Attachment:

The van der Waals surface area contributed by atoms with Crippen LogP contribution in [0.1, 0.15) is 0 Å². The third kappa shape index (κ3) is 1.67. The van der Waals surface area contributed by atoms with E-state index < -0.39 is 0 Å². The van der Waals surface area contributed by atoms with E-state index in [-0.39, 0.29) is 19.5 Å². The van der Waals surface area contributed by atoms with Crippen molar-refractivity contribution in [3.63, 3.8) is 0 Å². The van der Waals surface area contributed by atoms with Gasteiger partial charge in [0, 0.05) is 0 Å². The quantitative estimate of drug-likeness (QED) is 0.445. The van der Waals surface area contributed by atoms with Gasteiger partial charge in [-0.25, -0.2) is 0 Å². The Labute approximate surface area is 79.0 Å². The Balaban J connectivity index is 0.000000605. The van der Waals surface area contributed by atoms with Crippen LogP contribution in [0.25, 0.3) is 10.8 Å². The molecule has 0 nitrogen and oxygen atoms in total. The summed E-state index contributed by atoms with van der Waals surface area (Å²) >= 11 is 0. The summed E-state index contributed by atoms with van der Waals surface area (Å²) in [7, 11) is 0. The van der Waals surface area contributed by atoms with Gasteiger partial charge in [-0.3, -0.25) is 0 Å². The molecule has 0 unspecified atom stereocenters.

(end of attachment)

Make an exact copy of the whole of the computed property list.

The van der Waals surface area contributed by atoms with Crippen LogP contribution in [0.1, 0.15) is 0 Å². The third kappa shape index (κ3) is 1.67. The van der Waals surface area contributed by atoms with E-state index < -0.39 is 0 Å². The van der Waals surface area contributed by atoms with E-state index in [-0.39, 0.29) is 19.5 Å². The van der Waals surface area contributed by atoms with Crippen molar-refractivity contribution in [3.63, 3.8) is 0 Å². The van der Waals surface area contributed by atoms with Gasteiger partial charge in [0, 0.05) is 0 Å². The quantitative estimate of drug-likeness (QED) is 0.445. The van der Waals surface area contributed by atoms with Gasteiger partial charge in [-0.25, -0.2) is 0 Å². The Labute approximate surface area is 79.0 Å². The Balaban J connectivity index is 0.000000605. The van der Waals surface area contributed by atoms with Crippen LogP contribution in [0.25, 0.3) is 10.8 Å². The molecule has 0 nitrogen and oxygen atoms in total. The summed E-state index contributed by atoms with van der Waals surface area (Å²) >= 11 is 0. The summed E-state index contributed by atoms with van der Waals surface area (Å²) in [7, 11) is 0. The van der Waals surface area contributed by atoms with Gasteiger partial charge in [-0.3, -0.25) is 0 Å². The molecule has 0 unspecified atom stereocenters.